Re: mirrored machines via network

Jauder Ho (
Fri, 1 Nov 1996 14:23:27 -0800 (PST)

Try looking at Auspex's ServerGuard.


On Fri, 1 Nov 1996, James R. Leu wrote:

> First off please let me apologize for my lack of kernel programming
> knowledge, this is my first venture into kernel space. My basic goals of
> this letter are 1) a reality check and 2) to obtain a list of resources of
> where to look or what to read to get me started.
> As my title below states I'm in charge of administrating all the network
> operations of a small ISP. I am looking into ways of implementing redundant
> servers. By this I mean two machine that are exactly the same as far
> as services provided, and data stored. There only deviation would be the
> IP address assigned to it. My example will hopefully reveal why I want to
> achieve this.
> The idea I have, necessitates two main developments. The first of which is
> a "intelligent" name-server. I have begun development of this already. I have
> started by using th bind-4.x.x source. The end result will hopefully be a
> name-server that checks if a machine is responding, before it gives out the IP
> address. The second of which is the "mirrored machines via the network".
> Because of my limited knowledge of kernel I/O I'm not really sure how to
> implement such a driver/service. My initial looks into the I/O subsystem led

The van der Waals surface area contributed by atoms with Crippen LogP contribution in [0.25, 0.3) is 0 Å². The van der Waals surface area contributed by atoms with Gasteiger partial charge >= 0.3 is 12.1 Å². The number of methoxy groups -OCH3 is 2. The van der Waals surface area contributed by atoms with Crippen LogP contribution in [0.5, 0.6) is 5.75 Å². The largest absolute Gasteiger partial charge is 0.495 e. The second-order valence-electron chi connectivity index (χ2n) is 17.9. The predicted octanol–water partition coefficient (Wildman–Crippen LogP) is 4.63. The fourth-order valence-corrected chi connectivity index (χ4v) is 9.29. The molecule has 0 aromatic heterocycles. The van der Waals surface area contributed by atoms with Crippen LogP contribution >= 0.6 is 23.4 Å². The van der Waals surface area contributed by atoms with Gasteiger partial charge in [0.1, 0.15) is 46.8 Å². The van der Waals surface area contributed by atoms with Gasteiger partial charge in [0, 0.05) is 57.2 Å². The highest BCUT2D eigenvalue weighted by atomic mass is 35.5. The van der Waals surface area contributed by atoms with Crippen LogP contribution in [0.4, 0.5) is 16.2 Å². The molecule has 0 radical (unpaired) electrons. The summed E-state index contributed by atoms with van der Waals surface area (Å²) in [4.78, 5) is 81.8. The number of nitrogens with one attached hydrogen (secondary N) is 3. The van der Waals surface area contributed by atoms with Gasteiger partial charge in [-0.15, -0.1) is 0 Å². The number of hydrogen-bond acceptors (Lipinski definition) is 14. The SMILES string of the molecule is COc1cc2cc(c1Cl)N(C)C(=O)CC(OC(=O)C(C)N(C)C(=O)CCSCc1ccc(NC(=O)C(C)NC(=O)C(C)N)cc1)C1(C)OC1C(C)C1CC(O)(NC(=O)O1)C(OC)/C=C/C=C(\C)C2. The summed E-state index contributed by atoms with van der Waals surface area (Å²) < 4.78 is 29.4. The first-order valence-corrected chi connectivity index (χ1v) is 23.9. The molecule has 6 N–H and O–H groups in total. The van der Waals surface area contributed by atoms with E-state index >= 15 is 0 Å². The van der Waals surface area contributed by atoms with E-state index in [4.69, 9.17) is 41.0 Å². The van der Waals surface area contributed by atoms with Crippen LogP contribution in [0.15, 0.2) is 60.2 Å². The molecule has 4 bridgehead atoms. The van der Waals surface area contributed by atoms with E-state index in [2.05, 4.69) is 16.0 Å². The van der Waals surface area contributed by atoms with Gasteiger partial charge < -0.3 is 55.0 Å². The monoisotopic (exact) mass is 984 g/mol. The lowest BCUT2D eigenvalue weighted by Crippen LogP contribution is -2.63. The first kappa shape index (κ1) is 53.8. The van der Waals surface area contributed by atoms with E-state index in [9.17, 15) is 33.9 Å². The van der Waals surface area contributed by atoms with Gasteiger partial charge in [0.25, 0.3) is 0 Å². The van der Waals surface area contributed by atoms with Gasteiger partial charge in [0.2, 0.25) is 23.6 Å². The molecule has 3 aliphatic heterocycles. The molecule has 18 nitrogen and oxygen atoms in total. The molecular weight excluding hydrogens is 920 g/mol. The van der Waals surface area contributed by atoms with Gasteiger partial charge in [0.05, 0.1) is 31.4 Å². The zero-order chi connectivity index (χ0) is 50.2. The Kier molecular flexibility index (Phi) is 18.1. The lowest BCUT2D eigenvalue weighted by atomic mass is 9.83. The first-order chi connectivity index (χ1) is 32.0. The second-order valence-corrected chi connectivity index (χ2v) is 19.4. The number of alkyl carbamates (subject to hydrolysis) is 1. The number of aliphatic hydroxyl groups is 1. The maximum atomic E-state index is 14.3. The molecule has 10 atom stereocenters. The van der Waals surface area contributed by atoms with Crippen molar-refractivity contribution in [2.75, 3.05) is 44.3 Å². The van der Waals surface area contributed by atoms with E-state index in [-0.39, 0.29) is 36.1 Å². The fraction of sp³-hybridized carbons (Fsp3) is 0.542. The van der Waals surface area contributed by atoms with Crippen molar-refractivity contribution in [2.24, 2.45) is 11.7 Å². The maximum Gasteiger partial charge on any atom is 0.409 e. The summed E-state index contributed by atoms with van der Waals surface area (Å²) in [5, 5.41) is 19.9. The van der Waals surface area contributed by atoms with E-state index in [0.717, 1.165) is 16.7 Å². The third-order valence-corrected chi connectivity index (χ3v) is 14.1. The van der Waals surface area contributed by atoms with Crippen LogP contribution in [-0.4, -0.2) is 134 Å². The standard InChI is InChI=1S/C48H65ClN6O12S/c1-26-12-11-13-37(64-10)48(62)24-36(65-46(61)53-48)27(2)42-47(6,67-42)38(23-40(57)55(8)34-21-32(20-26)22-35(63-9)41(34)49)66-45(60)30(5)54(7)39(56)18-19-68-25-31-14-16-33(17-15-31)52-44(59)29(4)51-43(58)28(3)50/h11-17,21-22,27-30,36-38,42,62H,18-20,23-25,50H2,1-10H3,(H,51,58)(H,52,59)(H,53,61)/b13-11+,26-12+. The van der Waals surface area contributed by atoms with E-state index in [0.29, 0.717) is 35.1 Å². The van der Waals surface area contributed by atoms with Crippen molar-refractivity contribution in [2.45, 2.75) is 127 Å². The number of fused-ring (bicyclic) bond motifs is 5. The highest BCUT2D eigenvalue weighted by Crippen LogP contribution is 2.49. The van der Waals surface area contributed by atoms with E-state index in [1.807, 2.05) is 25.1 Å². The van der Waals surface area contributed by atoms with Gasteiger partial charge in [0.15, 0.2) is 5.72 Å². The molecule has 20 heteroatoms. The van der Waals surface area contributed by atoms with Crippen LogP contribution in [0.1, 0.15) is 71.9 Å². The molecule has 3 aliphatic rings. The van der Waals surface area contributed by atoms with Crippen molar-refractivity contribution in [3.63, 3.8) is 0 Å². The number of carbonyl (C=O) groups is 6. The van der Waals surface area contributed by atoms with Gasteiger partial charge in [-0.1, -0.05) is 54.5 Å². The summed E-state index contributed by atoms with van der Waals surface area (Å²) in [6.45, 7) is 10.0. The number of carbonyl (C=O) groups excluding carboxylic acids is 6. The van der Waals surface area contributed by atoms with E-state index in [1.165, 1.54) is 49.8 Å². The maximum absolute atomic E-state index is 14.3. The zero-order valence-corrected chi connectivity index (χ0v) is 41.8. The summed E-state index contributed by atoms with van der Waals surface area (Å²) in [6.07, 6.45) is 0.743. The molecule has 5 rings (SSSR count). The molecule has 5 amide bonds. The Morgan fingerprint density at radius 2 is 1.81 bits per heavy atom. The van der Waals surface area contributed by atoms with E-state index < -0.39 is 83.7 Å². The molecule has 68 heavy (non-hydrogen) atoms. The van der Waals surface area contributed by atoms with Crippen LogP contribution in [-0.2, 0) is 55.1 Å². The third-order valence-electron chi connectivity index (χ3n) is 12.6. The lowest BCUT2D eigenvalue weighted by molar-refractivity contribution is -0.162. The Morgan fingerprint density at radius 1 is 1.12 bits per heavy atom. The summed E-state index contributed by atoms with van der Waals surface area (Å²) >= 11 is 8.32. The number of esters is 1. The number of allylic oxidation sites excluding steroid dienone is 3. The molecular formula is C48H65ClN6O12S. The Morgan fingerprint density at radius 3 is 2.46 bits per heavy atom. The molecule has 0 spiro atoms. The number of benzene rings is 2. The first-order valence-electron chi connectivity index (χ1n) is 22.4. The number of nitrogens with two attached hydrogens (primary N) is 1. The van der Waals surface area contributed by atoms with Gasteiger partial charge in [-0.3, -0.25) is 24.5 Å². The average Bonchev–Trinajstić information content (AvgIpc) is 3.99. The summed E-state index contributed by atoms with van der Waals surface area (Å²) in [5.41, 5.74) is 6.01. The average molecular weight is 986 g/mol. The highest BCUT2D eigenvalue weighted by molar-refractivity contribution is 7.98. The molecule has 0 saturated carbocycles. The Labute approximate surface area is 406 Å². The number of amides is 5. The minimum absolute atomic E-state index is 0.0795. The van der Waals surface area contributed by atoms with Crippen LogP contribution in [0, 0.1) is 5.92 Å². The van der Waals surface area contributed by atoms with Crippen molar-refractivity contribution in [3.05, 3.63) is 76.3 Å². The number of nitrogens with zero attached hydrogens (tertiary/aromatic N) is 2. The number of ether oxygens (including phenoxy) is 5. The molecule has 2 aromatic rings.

> me into the drivers/block directory of the Linux kernel source. I look at hd.c
> and could understand what was happening, but I don't understand how it fits in
> to the whole scheme of things.
> The best way to illustrate how the entire system would work would be to give an
> example. I will refer to the primary machine as machine A, and the backup
> machine as machine B. There is at least a third machine on the network, and
> this operates as the primary DNS for the network. Under normal situations
> (ie no failed hardware, no kernel panics :o) machine A response to all WWW
> services all e-mail services, and all authentification requests and usage
> accounting (via RADIUS). The machine also serves shell logins. During this
> time machine B needs to constantly be updates to account for changes in web
> pages, changes in passwords, in general all changes to the file system on A need
> to be duplicated on B. The reason it needs to be duplicated arises when
> machine A blows up. At this time the primary name server would notice that
> machine A is not responding correctly. It would switch its internal tables for
> machine A and now point them to machine B.
> I do realize there are many areas that need to be worked out. The least of
> which is how to determine if a machine is no longer responding, but I hope with
> some input from this community, to be able to overcome each problem and form
> a truly reliable solution. I welcome all responses/tips/hints/flames.
> Last but not least, if anyone has seen this or anything similar, please let me
> know. I looked long and hard for something similar, but I'm sure my search
> was not entirely exhaustive. Also I know my view of this may be naive, so
> please do enlighten me.
> James
> --
> James R. Leu
> Network Administrator
> CORE Digital Communication Services

.sig under construction